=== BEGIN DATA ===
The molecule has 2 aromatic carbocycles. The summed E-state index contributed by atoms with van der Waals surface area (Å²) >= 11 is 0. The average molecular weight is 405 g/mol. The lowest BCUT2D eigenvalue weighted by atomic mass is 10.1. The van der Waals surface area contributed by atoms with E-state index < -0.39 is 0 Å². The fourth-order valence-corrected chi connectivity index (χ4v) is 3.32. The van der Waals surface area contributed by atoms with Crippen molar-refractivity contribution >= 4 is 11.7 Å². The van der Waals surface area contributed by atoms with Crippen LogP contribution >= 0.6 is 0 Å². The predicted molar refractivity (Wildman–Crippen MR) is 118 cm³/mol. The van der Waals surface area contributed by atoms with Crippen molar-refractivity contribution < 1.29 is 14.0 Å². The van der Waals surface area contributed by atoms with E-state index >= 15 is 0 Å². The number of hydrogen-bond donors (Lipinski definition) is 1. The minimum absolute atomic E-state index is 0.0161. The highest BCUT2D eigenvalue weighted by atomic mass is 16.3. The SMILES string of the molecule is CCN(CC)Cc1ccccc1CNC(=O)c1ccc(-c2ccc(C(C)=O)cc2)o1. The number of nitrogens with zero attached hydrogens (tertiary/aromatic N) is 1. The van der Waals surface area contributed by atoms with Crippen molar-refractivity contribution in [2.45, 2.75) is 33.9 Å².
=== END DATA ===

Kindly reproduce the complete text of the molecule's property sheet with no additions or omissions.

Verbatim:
The molecule has 2 aromatic carbocycles. The summed E-state index contributed by atoms with van der Waals surface area (Å²) >= 11 is 0. The average molecular weight is 405 g/mol. The lowest BCUT2D eigenvalue weighted by atomic mass is 10.1. The van der Waals surface area contributed by atoms with E-state index < -0.39 is 0 Å². The fourth-order valence-corrected chi connectivity index (χ4v) is 3.32. The van der Waals surface area contributed by atoms with Crippen molar-refractivity contribution >= 4 is 11.7 Å². The van der Waals surface area contributed by atoms with Crippen LogP contribution >= 0.6 is 0 Å². The predicted molar refractivity (Wildman–Crippen MR) is 118 cm³/mol. The van der Waals surface area contributed by atoms with Crippen molar-refractivity contribution < 1.29 is 14.0 Å². The van der Waals surface area contributed by atoms with E-state index >= 15 is 0 Å². The number of hydrogen-bond donors (Lipinski definition) is 1. The minimum absolute atomic E-state index is 0.0161. The highest BCUT2D eigenvalue weighted by atomic mass is 16.3. The SMILES string of the molecule is CCN(CC)Cc1ccccc1CNC(=O)c1ccc(-c2ccc(C(C)=O)cc2)o1. The number of nitrogens with zero attached hydrogens (tertiary/aromatic N) is 1. The van der Waals surface area contributed by atoms with Crippen molar-refractivity contribution in [2.45, 2.75) is 33.9 Å².